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Scientists Set To Probe Alpine Fault

Fuseworks Media
Fuseworks Media

Wellington, Jan 5 NZPA - Scientists are preparing to drill deep boreholes into the South Island's Alpine Fault, in a bid to uncover clues about what happens before major earthquakes up to 10 times the size of the Canterbury quake.

Though the Alpine Fault, running the length of the South Island, has not produced a large earthquake in three centuries, it is regarded as one of New Zealand's most hazardous faults.

The Government has been told that there is a 20 percent chance of a big quake on the fault in the next 20 years, compared with a 15 percent chance of a major one affecting Wellington over the next 50 years.

The Alpine Fault last ruptured 290 years ago and moved the ground 27m horizontally along 300km.

Geophysicist Rupert Sutherland, of GNS Science, is part of a group of 65 international researchers which wants to drill boreholes directly into the faultline -- eventually to a depth of 1.5km -- to investigate its structure, mechanics and evolution.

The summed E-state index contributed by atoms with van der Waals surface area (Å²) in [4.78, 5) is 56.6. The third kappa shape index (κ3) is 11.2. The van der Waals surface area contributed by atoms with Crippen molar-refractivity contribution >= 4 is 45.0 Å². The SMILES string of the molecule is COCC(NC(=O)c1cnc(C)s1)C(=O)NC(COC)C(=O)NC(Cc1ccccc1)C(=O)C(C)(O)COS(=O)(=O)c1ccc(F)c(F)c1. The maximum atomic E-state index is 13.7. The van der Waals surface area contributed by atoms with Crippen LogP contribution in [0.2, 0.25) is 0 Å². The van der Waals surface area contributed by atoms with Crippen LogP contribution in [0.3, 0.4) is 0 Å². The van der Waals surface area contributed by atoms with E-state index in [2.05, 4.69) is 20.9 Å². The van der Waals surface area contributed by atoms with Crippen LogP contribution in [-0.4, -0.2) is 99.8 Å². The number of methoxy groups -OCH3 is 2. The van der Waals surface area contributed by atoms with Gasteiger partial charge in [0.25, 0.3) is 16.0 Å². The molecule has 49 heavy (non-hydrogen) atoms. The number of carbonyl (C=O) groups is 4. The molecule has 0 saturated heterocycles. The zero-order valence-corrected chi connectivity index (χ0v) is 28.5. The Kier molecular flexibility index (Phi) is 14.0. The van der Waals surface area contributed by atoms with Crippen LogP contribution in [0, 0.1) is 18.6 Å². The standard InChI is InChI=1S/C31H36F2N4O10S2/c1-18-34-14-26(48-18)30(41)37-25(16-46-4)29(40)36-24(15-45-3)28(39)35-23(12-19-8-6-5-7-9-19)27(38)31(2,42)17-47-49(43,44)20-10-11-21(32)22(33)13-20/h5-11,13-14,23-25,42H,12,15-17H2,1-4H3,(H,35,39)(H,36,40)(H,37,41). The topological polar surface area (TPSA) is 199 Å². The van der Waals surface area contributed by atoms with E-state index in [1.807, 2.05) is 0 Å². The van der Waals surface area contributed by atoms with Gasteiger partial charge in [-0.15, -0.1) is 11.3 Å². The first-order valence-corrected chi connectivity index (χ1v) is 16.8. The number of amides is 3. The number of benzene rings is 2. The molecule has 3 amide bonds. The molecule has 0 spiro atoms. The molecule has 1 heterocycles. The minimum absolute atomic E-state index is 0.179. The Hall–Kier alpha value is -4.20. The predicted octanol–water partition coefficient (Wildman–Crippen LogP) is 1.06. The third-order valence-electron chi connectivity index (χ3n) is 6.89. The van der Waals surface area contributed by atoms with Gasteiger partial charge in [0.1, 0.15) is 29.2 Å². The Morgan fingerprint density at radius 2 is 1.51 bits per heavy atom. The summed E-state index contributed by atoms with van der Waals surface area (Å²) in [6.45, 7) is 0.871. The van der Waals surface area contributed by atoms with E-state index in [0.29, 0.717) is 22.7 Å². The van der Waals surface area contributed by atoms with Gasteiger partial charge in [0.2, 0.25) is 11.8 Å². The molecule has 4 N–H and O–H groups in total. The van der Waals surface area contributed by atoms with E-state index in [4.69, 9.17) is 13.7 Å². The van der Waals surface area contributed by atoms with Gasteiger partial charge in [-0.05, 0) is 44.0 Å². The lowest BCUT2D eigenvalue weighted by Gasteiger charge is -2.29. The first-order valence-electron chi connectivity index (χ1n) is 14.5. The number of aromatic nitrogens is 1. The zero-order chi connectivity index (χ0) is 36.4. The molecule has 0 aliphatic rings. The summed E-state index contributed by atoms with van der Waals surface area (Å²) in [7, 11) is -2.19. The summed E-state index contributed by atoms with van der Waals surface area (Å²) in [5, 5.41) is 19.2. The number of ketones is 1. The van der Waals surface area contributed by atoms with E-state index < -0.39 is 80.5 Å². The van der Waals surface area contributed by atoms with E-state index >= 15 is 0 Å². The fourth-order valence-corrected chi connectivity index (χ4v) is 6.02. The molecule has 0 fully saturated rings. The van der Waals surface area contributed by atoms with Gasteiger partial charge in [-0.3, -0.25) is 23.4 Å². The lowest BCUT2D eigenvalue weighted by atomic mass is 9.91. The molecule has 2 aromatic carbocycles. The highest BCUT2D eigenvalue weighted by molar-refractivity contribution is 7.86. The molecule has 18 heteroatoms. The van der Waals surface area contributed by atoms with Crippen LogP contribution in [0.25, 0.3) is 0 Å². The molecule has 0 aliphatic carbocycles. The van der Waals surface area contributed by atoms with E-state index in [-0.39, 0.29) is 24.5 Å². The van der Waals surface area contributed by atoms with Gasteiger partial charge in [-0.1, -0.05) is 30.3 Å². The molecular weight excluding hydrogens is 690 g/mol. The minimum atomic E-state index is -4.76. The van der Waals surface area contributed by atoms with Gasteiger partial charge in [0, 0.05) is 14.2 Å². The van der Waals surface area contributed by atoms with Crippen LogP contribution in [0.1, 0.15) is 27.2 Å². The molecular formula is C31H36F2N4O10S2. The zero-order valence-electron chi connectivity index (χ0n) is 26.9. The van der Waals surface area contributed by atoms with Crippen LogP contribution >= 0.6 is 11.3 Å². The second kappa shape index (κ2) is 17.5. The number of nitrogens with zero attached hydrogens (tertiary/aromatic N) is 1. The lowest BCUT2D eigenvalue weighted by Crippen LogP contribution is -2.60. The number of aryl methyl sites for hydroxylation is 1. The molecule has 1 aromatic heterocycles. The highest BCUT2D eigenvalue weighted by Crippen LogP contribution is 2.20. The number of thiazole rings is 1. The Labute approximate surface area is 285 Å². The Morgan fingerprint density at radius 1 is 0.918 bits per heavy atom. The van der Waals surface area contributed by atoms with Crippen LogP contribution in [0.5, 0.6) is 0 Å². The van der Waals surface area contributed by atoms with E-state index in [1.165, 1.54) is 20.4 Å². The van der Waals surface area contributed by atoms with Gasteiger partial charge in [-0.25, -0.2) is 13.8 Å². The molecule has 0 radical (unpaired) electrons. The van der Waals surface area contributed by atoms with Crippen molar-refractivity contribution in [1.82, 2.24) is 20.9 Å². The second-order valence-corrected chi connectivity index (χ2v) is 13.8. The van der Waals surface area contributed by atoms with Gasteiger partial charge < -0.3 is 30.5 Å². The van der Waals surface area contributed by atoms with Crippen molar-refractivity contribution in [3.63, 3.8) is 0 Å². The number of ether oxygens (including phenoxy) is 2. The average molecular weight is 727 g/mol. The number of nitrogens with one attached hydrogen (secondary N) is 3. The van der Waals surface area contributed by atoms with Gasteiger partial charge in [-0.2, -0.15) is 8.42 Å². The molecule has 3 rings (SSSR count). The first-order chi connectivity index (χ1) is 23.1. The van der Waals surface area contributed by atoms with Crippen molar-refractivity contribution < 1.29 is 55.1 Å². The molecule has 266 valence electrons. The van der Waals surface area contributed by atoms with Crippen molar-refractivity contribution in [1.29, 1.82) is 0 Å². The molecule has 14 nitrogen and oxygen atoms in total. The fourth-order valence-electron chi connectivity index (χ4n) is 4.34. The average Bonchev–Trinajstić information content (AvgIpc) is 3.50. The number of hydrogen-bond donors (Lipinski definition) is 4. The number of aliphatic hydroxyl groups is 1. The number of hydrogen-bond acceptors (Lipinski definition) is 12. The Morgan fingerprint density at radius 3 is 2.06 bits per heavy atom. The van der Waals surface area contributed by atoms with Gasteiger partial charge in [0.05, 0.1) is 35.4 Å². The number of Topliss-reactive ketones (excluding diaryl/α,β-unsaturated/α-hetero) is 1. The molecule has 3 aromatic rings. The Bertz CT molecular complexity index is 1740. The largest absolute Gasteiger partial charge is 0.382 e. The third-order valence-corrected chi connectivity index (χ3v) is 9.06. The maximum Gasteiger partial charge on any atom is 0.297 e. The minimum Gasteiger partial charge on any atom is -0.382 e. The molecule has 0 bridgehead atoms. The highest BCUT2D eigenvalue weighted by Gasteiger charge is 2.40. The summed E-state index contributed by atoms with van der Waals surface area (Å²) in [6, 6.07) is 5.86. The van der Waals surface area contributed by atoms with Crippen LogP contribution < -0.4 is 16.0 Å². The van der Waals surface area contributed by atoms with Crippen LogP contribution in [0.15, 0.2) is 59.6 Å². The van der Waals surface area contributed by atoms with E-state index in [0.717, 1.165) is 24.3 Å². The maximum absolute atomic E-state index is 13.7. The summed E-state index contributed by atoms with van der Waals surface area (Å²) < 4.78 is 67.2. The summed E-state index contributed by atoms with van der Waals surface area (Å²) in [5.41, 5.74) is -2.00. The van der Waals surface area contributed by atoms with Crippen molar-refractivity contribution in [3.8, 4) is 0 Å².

Dr Sutherland was last year granted $920,000 over three years to discover what physical conditions in the Earth's mid-crust allow active continental faults to evolve and generate earthquakes, while Jennifer Eccles, of Auckland University, was awarded $300,000 to analyse data from seismometers to be installed at various depths in one of the boreholes.

Millions more dollars are expected to be contributed to the project by overseas researcher so that measurements, analysis of core samples and establishing long-term observatories within the boreholes can provide a basis for future deeper drilling experiments.

The project will be kicked off with two boreholes only 150m deep, but geologists have previously talked about the potential to eventually drill a borehole up to 5km deep, which could give new clues about what happens in the lead-up to a major quake about 10 times as powerful as the Canterbury's 7.1-magnitude quake on September 4 last year.

Preparations for drilling are expected to start on January 24 at Gaunt Creek, near Whataroa, on the West Coast.

Professor Kevin Furlong, from Pennsylvania State University in the United States, told NZPA that the initial boreholes would be shallow, but the project would provide a focal point for a broad range of research into the faultline.

The Alpine Fault runs for more than 650km, from south of Fiordland and along the spine of the South Island into Marlborough. It has moved an average of 27mm a year over the past 50,000 years -- but this has included catastrophic quakes in which it has moved 8m in seconds.

It ruptures every 200 to 400 years -- producing earthquakes of about magnitude 8 -- most recently in 1717 along nearly 400km of the southern two thirds of the fault.

A similar project at Parkfield on California's San Andreas Fault cost $NZ44 million and has equipment inserted 3km deep.

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